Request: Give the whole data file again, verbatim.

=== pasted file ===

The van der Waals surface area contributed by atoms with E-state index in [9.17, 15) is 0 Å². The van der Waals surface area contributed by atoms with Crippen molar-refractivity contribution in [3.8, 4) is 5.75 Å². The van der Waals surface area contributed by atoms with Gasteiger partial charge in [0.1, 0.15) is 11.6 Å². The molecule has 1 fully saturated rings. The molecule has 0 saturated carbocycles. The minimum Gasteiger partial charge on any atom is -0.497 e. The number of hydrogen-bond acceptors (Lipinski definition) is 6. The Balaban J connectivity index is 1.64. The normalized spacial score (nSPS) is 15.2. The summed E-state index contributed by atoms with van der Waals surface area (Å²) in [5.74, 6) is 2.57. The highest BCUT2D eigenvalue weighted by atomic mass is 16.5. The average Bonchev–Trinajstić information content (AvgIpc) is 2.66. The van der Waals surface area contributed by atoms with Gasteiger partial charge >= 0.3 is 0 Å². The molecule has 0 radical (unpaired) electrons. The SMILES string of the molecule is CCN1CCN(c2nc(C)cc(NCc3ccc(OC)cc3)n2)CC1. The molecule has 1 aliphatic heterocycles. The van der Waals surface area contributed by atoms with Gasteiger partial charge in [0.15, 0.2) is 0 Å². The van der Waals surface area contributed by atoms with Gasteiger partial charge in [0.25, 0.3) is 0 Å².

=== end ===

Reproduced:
The van der Waals surface area contributed by atoms with E-state index in [9.17, 15) is 0 Å². The van der Waals surface area contributed by atoms with Crippen molar-refractivity contribution in [3.8, 4) is 5.75 Å². The van der Waals surface area contributed by atoms with Gasteiger partial charge in [0.1, 0.15) is 11.6 Å². The molecule has 1 fully saturated rings. The molecule has 0 saturated carbocycles. The minimum Gasteiger partial charge on any atom is -0.497 e. The number of hydrogen-bond acceptors (Lipinski definition) is 6. The Balaban J connectivity index is 1.64. The normalized spacial score (nSPS) is 15.2. The summed E-state index contributed by atoms with van der Waals surface area (Å²) in [5.74, 6) is 2.57. The highest BCUT2D eigenvalue weighted by atomic mass is 16.5. The average Bonchev–Trinajstić information content (AvgIpc) is 2.66. The van der Waals surface area contributed by atoms with Gasteiger partial charge >= 0.3 is 0 Å². The molecule has 0 radical (unpaired) electrons. The SMILES string of the molecule is CCN1CCN(c2nc(C)cc(NCc3ccc(OC)cc3)n2)CC1. The molecule has 1 aliphatic heterocycles. The van der Waals surface area contributed by atoms with Gasteiger partial charge in [0.15, 0.2) is 0 Å². The van der Waals surface area contributed by atoms with Gasteiger partial charge in [0.25, 0.3) is 0 Å².